This is the third and final installment of a three-part series on ‘Boondocking.’
Full-time RVers Becky and Paul Bates do both pavement camping and boondocking and prefer to call it “independent camping.”
“It means that we are prepared to dry camp but make use of amenities when they’re available,” said Becky Bates. “Being prepared to live independently is what it’s all about, then you are free to do what you want to do.”
The Bates have outfitted their 29-foot 2005 Wildcat 5th wheel trailer with two stand-alone generators (Honda EU 2000’s) that can be linked together, and three 120-watt solar panels “which allow us to watch TV, run the microwave, and even the A/C, if we’re careful with power use,” said Bates. “It allows us to go to places that are more remote, often more beautiful.”
For more information on low-cost camping —
– FreeCampgrounds.com lists almost 2,200 places have been identified that welcome RVers to legally stay a night “for free or nearly free.”
– HarvestHosts.com is a site where host farmers and winemakers invite fully independent (no utility services are provided) RVers to visit vineyards, farms and other agri-attractions and stay overnight free of charge. Membership fee is $35 per year.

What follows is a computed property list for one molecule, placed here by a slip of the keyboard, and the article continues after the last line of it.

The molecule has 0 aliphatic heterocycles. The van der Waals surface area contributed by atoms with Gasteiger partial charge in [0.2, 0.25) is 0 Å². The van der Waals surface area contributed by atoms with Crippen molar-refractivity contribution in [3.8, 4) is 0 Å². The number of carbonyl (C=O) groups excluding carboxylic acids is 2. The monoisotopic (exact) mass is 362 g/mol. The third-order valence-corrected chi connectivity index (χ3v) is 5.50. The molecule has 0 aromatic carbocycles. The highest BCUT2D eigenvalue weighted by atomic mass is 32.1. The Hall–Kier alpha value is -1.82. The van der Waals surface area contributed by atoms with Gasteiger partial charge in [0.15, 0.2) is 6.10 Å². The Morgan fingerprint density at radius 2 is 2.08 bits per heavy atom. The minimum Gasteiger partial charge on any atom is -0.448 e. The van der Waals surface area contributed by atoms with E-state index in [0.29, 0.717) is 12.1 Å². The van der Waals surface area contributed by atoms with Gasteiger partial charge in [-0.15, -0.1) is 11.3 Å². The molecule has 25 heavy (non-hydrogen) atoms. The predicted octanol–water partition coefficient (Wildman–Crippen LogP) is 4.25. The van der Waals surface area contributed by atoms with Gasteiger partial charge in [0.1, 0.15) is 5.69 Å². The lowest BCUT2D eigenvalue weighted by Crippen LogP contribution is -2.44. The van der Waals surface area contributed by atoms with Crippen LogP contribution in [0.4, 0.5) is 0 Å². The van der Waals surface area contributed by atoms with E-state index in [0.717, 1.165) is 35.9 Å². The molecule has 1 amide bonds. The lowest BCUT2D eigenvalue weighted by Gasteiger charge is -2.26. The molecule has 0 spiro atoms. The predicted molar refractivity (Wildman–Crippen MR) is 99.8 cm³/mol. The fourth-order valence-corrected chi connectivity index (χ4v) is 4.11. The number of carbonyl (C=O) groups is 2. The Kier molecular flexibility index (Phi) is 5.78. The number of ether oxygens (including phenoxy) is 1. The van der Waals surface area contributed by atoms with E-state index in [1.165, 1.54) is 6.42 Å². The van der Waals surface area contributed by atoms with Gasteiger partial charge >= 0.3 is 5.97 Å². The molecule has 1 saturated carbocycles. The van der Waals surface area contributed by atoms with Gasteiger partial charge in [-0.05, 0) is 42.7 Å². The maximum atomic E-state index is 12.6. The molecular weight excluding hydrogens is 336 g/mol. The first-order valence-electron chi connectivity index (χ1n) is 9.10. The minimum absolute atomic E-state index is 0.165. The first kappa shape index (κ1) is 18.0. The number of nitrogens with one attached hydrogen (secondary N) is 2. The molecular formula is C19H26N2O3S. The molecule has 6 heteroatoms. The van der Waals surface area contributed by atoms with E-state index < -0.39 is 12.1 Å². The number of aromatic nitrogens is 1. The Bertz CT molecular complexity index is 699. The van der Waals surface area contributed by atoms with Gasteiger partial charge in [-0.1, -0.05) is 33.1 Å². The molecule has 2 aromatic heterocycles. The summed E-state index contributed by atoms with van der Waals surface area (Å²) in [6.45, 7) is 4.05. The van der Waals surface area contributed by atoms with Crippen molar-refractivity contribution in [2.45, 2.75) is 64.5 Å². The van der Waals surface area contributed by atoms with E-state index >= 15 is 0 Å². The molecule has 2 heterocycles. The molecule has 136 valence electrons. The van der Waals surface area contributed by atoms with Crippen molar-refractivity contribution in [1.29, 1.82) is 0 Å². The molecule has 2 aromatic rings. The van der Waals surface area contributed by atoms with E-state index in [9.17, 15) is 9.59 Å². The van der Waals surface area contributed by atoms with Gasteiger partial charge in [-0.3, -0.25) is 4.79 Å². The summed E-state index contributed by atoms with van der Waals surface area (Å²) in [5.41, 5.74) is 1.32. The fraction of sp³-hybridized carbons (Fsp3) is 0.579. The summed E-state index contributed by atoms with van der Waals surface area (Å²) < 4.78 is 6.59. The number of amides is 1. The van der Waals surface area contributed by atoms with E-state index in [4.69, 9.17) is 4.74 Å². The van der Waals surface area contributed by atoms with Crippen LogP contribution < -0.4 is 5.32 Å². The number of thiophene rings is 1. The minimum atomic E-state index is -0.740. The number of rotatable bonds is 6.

– “Guide to Free Campgrounds” 14th Edition by Don Wright (Cottage Publications, $21.95, 600 pages, paperback, 2012). Includes 12,000 free and low-cost campgrounds across the USA. This book is arranged by state and then by town names. If you buy only one directory, this is the one.
If you missed “Boondocking, part 1 — with dry camping expert and RV author Bob Difley,”
– or “Boondocking, part 2 — with Frugal RV Travel.com blogger Marianne Edwards,” click here.
Photo: Full-time RVers Paul and Becky Bates (Julianne G. Crane)